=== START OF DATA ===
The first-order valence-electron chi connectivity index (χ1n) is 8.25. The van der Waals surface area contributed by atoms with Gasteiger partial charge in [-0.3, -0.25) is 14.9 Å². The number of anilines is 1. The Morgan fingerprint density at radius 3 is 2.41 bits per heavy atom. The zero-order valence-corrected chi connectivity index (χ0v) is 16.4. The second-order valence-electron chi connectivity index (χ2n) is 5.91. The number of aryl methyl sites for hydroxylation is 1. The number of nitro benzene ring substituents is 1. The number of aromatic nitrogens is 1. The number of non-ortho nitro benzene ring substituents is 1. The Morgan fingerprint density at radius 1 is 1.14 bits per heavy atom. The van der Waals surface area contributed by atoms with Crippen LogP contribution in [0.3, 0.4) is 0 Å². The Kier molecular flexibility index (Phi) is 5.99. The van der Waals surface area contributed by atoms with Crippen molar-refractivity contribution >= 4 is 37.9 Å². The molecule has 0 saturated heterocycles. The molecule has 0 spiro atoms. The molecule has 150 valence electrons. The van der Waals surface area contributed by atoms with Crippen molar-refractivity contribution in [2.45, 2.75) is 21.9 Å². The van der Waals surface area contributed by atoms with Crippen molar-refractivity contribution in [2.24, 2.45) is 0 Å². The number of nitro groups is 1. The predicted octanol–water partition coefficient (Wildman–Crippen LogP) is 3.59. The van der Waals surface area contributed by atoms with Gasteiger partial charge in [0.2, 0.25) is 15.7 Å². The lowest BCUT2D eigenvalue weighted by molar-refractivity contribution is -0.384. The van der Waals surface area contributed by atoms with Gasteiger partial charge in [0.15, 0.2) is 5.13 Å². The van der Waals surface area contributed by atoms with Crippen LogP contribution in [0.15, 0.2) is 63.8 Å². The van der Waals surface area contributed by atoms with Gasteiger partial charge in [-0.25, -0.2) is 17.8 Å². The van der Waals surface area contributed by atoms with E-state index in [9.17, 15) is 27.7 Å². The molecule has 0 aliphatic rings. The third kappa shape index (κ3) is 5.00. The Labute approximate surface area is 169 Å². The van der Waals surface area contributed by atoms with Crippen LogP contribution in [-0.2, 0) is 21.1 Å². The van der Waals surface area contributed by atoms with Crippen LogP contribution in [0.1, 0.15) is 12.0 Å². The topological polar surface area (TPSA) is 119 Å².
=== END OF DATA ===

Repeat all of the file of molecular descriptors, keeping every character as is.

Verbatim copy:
The first-order valence-electron chi connectivity index (χ1n) is 8.25. The van der Waals surface area contributed by atoms with Gasteiger partial charge in [-0.3, -0.25) is 14.9 Å². The number of anilines is 1. The Morgan fingerprint density at radius 3 is 2.41 bits per heavy atom. The zero-order valence-corrected chi connectivity index (χ0v) is 16.4. The second-order valence-electron chi connectivity index (χ2n) is 5.91. The number of aryl methyl sites for hydroxylation is 1. The number of nitro benzene ring substituents is 1. The number of aromatic nitrogens is 1. The number of non-ortho nitro benzene ring substituents is 1. The Morgan fingerprint density at radius 1 is 1.14 bits per heavy atom. The van der Waals surface area contributed by atoms with Crippen LogP contribution in [0.3, 0.4) is 0 Å². The Kier molecular flexibility index (Phi) is 5.99. The van der Waals surface area contributed by atoms with Crippen molar-refractivity contribution >= 4 is 37.9 Å². The molecule has 0 saturated heterocycles. The molecule has 0 spiro atoms. The molecule has 150 valence electrons. The van der Waals surface area contributed by atoms with Crippen molar-refractivity contribution in [2.45, 2.75) is 21.9 Å². The van der Waals surface area contributed by atoms with Crippen molar-refractivity contribution in [2.24, 2.45) is 0 Å². The number of nitro groups is 1. The predicted octanol–water partition coefficient (Wildman–Crippen LogP) is 3.59. The van der Waals surface area contributed by atoms with Gasteiger partial charge in [0.2, 0.25) is 15.7 Å². The lowest BCUT2D eigenvalue weighted by molar-refractivity contribution is -0.384. The van der Waals surface area contributed by atoms with Gasteiger partial charge in [0.15, 0.2) is 5.13 Å². The van der Waals surface area contributed by atoms with Crippen LogP contribution in [0.15, 0.2) is 63.8 Å². The van der Waals surface area contributed by atoms with Gasteiger partial charge in [-0.25, -0.2) is 17.8 Å². The van der Waals surface area contributed by atoms with E-state index in [9.17, 15) is 27.7 Å². The molecule has 0 aliphatic rings. The third kappa shape index (κ3) is 5.00. The Labute approximate surface area is 169 Å². The van der Waals surface area contributed by atoms with Crippen LogP contribution in [-0.2, 0) is 21.1 Å². The van der Waals surface area contributed by atoms with Crippen LogP contribution in [0.1, 0.15) is 12.0 Å². The topological polar surface area (TPSA) is 119 Å².